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Multi Objective Decision Making Applied to Artificial Lift Method Selection

James Tauchnitz
Australian School of Petroleum
University of Adelaide
Honours Project 2009


This study focuses on the application of Multi Objective Decision Making (MODM) techniques to the artificial lift method selection problem. Artificial lift selection is rarely performed using a structured decision making process. Typically, production engineers select artificial lit methods from a limited knowledge of alternatives. This often results in ‘force fitting' a favored method to a particular well which inevitably results in poor performance and failures. The work outlined in this report will assist the decision maker to select the most appropriate artificial lift method for any given well.

The SMARTER (Simple Multi Attribute Rating Technique Eliciting Rankings) MODM technique was applied to the decision problem. SMARTER divides the problem into a series of smaller, more manageable tasks. The first phase of the process is framing which develops the decision relevance, context, the alternatives and the decision attributes. Modeling is the next phase of the process which involves scoring alternatives against each of the attributes and finding an overall weighted value for each alternative. The final phase, assessing, addresses any competing objectives and tests the robustness of the decision against changes to the input parameters.

In total eight different alternatives and twenty eight different attributes formed the decision pay off matrix. The decision evaluators were three independent experts from industry. Each expert had extensive experience in artificial lift selection and design. Each expert was provided identical reservoir, well, production and field data for a particular case in the THUMS E. Wilmington Field operations, offshore Long Beach California. Using this information they were asked to rank the decision objectives which were used to determine the objective weights.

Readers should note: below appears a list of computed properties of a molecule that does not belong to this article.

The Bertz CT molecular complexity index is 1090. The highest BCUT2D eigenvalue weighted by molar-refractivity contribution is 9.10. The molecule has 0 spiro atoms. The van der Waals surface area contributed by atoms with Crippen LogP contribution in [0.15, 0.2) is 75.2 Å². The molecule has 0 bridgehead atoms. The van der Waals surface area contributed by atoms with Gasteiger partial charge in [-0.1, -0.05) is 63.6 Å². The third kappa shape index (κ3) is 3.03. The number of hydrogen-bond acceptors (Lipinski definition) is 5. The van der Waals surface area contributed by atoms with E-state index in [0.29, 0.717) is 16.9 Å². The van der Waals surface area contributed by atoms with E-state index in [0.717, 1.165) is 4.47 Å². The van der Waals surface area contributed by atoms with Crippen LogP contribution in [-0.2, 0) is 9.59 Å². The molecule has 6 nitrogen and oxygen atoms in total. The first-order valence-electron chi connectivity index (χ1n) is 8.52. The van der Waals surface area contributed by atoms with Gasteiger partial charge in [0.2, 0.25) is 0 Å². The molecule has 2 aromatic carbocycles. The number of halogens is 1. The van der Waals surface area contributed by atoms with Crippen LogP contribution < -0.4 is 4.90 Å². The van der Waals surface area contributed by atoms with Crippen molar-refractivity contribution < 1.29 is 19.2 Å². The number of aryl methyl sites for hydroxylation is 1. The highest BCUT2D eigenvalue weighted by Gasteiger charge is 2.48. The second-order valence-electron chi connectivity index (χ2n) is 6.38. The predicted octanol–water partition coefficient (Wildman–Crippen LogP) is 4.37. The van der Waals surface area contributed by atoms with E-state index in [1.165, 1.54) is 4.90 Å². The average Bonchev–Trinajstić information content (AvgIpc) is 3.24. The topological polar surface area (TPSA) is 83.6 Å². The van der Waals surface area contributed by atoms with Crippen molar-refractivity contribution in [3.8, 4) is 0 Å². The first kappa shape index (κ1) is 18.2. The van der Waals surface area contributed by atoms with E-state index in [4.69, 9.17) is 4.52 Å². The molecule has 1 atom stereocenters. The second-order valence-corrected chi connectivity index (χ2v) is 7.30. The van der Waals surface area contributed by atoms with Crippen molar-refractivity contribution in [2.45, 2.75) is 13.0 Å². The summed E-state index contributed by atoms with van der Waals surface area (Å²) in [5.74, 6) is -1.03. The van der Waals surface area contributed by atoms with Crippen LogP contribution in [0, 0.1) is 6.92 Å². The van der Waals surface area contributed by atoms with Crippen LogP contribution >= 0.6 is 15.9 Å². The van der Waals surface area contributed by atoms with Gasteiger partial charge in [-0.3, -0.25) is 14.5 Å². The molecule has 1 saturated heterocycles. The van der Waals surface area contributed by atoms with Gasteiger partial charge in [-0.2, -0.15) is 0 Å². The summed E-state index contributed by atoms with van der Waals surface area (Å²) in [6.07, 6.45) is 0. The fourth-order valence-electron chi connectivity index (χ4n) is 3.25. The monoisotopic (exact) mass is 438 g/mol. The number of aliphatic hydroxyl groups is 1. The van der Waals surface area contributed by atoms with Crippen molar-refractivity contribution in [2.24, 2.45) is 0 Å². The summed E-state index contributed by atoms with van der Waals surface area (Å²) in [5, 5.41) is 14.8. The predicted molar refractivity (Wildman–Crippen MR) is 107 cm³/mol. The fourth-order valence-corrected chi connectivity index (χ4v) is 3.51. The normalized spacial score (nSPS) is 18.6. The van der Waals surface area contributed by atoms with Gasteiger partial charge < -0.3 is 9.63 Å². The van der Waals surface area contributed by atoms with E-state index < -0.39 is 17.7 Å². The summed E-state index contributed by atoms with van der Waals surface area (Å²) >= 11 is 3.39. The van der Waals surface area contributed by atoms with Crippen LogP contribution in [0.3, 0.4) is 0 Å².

The results of the analysis showed that the preferred artificial lift method for the particular case was the hydraulic jet system. Interestingly ESP's were overwhelmingly the most widespread artificial lift method in use in the THUMS E. Wilmington field. However, ESP's were ranked the 4th best alternative in this study.
It is recommended that for future work, statistical analysis be performed with the aim of quantifying any dependencies in the objectives. Additionally it is recommended to compare the results to a model that uses non linear value functions. This could be achieved using the bisection method.

In its application to artificial lift selection, SMARTER is not an optimisation tool. Rather a screening tool to select the best alternative from a defined set of objectives. The results of the SMARTER analysis should link into design calculation by performing detailed designs for all the alternatives forming the efficient frontier. Preference should be given to the higher ranked alternatives


Australian School of Petroleum



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